Stealing monsoon and other damming stories
A Chinese general called Guo Kai once proposed how to smuggle the Indian monsoon into China. In the seventies, Guo calculated that hammering the Himalayas with 200 nuclear warheads could blast a 2-km wide air tunnel to divert moist air from India to thirsty China.world Updated: Jul 30, 2010 00:11 IST
A Chinese general called Guo Kai once proposed how to smuggle the Indian monsoon into China. In the seventies, Guo calculated that hammering the Himalayas with 200 nuclear warheads could blast a 2-km wide air tunnel to divert moist air from India to thirsty China.
In the new book, When a Billion Chinese Jump, the Guardian’s Asia environment correspondent Jonathan Watts tracks the retired general to a teashop. The chat with Guo, described in a chapter on China’s dams, has piqued the interest of some Indian strategists.
Guo told Watts that India and Bangladesh are flood-prone anyway, so diverting a third of Tibet’s rivers would be good for all concerned. Guo’s now an uninfluential pensioner, but a section of Chinese engineers still believe in damming the upper Brahmaputra gushing from Tibet into India and Bangladesh.
At a talk in Beijing this week, Watts predicted a ‘burst of dam building’ in Tibet along the Yarlung Tsangpo — the Brahmaputra. Beijing denies the existence of plans to dam and divert the river.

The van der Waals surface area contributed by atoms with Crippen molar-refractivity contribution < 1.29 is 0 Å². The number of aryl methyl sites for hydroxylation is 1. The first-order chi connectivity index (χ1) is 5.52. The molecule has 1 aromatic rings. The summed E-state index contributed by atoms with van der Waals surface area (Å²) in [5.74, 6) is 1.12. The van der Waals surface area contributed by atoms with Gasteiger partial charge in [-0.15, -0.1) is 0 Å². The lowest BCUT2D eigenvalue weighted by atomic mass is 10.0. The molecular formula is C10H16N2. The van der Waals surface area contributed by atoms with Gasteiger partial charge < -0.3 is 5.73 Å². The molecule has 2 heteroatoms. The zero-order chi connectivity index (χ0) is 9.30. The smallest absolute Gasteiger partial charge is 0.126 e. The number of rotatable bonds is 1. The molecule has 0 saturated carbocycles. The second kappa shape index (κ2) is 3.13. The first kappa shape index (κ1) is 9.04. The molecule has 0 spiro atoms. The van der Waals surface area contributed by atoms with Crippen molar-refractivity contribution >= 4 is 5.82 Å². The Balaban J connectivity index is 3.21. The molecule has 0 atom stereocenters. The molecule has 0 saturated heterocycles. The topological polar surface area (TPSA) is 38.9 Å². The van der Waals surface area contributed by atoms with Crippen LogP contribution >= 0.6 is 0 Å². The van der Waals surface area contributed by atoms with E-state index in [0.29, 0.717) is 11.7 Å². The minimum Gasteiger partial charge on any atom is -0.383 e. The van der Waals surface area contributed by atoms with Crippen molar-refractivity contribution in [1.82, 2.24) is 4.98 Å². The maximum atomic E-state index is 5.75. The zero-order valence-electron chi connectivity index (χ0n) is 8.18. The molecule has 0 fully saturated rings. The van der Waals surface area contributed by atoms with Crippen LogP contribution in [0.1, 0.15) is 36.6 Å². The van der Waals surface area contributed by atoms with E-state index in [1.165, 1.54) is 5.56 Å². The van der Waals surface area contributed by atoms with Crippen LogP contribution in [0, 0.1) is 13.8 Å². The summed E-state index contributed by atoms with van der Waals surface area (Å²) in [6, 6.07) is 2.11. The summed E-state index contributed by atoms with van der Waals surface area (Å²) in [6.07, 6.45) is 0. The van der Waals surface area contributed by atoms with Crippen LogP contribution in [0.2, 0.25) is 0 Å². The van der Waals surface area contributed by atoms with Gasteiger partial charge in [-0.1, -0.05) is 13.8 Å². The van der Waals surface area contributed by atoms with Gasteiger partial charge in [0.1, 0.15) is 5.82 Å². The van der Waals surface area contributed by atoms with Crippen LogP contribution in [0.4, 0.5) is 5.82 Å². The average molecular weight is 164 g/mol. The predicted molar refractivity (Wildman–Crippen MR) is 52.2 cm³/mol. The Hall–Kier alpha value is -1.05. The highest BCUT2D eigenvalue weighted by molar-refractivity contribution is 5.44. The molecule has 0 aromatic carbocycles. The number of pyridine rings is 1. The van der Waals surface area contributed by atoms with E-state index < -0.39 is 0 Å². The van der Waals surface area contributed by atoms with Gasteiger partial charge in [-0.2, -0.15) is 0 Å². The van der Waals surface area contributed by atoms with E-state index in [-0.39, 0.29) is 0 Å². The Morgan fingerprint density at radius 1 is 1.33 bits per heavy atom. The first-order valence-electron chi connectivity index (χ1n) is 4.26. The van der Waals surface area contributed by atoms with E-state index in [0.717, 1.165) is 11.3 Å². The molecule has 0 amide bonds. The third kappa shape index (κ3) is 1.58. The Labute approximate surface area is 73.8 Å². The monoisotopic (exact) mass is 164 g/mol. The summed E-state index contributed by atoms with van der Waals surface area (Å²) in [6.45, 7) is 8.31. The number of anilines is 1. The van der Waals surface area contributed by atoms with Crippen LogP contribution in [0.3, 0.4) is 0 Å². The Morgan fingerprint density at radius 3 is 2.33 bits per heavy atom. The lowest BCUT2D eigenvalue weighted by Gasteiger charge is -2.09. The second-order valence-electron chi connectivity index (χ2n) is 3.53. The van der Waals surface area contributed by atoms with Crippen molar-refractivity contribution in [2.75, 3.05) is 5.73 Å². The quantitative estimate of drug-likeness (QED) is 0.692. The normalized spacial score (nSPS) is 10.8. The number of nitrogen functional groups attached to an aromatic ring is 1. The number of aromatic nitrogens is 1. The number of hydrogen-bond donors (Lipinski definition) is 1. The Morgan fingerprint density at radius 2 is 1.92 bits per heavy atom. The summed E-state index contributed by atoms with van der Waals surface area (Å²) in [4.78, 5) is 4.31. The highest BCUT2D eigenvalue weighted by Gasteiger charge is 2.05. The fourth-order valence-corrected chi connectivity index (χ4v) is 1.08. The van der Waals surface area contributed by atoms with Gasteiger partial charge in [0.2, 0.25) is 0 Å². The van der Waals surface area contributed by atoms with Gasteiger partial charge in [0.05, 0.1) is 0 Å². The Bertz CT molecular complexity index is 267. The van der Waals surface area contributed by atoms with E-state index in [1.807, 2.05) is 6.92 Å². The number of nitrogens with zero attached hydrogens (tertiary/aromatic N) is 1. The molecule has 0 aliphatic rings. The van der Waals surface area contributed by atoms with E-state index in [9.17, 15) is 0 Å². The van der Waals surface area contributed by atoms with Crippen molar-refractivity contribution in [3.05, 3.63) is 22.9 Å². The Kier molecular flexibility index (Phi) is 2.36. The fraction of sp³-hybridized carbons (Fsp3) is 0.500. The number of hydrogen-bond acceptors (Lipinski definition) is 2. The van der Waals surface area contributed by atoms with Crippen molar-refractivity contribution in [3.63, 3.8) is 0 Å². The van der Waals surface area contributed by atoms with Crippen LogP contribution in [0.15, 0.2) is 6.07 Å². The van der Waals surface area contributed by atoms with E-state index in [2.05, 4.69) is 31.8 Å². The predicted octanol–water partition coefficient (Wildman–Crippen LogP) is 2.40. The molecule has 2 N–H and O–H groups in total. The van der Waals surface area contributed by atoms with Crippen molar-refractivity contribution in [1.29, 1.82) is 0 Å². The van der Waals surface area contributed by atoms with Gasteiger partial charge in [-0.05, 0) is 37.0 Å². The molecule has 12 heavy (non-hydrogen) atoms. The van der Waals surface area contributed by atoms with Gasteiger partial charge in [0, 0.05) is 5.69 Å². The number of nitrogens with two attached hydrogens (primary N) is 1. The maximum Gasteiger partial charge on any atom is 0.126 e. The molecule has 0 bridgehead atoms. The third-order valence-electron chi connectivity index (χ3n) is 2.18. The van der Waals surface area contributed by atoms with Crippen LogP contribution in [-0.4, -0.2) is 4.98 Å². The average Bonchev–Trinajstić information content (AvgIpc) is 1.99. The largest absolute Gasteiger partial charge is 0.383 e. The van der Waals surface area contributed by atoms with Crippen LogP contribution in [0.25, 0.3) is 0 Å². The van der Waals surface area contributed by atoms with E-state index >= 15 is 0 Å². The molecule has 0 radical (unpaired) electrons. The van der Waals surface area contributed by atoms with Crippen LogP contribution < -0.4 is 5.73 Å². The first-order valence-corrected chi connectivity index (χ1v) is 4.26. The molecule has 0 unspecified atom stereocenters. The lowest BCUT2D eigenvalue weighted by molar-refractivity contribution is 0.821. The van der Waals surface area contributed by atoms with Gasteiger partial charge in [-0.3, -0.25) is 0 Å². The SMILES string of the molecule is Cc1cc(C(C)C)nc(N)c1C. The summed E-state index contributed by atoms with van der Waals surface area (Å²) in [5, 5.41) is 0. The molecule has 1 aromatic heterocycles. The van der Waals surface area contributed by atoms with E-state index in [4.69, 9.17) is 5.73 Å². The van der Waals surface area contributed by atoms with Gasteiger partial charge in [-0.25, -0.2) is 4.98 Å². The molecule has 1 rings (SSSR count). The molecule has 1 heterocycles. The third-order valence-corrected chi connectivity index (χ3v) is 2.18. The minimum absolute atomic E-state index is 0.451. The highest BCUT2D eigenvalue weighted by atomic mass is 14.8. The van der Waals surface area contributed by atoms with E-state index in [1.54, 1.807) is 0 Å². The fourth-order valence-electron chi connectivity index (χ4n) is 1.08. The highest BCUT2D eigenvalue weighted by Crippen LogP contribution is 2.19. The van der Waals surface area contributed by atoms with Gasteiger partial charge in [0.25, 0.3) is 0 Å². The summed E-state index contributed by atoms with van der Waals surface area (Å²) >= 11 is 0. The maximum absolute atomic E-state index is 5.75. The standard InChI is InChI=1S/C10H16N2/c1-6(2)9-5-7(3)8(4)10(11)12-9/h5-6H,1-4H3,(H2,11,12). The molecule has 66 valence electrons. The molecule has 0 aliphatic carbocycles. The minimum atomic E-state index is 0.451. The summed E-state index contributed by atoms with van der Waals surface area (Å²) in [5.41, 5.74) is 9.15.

Watts told the Hindustan Times why he thinks the Brahmaputra’s potential power would be ‘irresistible’ to China’s hydro engineers. “China’s hunger for energy is prompting the government to tap every conceivable resource,’’ he said. “The completion and expansion of the Beijing-Lhasa railway will make it easier to move engineers and equipment to Tibet for infrastructure projects. The dam building has already begun.”
Watts traversed over 100,000 km across China from glaciers to deserts, clean energy labs to coal mines. The interviews with Mao era scientists to today's officials provide useful insight for nations looking for lessons from China’s clean-up. Indian scientists have lately toured China to study its clean power technology, river cleaning and afforestation projects. The author found divergent views on the success of these projects from officials and the local people facing the direct impact of environmental damage.
“China’s effort to clean-up pollution and restore biodiversity should be studied but not uncritically copied,’’ said Watts. “As in other countries, the official version is not always the final word so it’s worthwhile listening to both non-government critics and government cheerleaders.”
Latest data for the first half of 2010 indicates that air quality in the world’s top polluter fell for the first time since 2005 and 189 cities received acid rain. Over a quarter of China’s surface water is now too polluted to drink.